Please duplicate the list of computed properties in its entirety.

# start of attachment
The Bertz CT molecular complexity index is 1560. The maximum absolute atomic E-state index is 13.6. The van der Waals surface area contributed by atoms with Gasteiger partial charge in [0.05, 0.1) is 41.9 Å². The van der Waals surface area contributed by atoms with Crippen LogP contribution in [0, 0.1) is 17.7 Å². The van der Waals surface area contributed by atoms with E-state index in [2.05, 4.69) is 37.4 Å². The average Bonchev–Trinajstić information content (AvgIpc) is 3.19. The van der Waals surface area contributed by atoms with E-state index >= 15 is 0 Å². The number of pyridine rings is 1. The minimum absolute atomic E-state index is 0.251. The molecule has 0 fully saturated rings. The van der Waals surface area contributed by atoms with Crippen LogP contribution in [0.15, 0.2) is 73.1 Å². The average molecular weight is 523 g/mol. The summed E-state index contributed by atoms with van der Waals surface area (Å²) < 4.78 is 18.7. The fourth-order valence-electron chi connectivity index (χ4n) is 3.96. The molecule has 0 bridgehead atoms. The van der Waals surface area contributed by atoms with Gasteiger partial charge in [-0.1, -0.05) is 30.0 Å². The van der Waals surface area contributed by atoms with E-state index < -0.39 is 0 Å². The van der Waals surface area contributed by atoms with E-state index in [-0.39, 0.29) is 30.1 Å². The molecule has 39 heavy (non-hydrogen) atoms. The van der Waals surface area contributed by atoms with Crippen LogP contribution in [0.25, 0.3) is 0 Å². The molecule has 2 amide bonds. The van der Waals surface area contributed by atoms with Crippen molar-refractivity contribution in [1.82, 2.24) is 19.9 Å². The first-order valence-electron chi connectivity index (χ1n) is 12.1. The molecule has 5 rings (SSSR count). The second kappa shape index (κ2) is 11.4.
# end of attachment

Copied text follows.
The Bertz CT molecular complexity index is 1560. The maximum absolute atomic E-state index is 13.6. The van der Waals surface area contributed by atoms with Gasteiger partial charge in [0.05, 0.1) is 41.9 Å². The van der Waals surface area contributed by atoms with Crippen LogP contribution in [0, 0.1) is 17.7 Å². The van der Waals surface area contributed by atoms with E-state index in [2.05, 4.69) is 37.4 Å². The average Bonchev–Trinajstić information content (AvgIpc) is 3.19. The van der Waals surface area contributed by atoms with E-state index >= 15 is 0 Å². The number of pyridine rings is 1. The minimum absolute atomic E-state index is 0.251. The molecule has 0 fully saturated rings. The van der Waals surface area contributed by atoms with Crippen LogP contribution in [0.15, 0.2) is 73.1 Å². The average molecular weight is 523 g/mol. The summed E-state index contributed by atoms with van der Waals surface area (Å²) < 4.78 is 18.7. The fourth-order valence-electron chi connectivity index (χ4n) is 3.96. The molecule has 0 bridgehead atoms. The van der Waals surface area contributed by atoms with Gasteiger partial charge in [-0.1, -0.05) is 30.0 Å². The van der Waals surface area contributed by atoms with E-state index < -0.39 is 0 Å². The van der Waals surface area contributed by atoms with E-state index in [-0.39, 0.29) is 30.1 Å². The molecule has 39 heavy (non-hydrogen) atoms. The van der Waals surface area contributed by atoms with Crippen LogP contribution in [0.25, 0.3) is 0 Å². The molecule has 2 amide bonds. The van der Waals surface area contributed by atoms with Crippen molar-refractivity contribution in [1.82, 2.24) is 19.9 Å². The first-order valence-electron chi connectivity index (χ1n) is 12.1. The molecule has 5 rings (SSSR count). The second kappa shape index (κ2) is 11.4.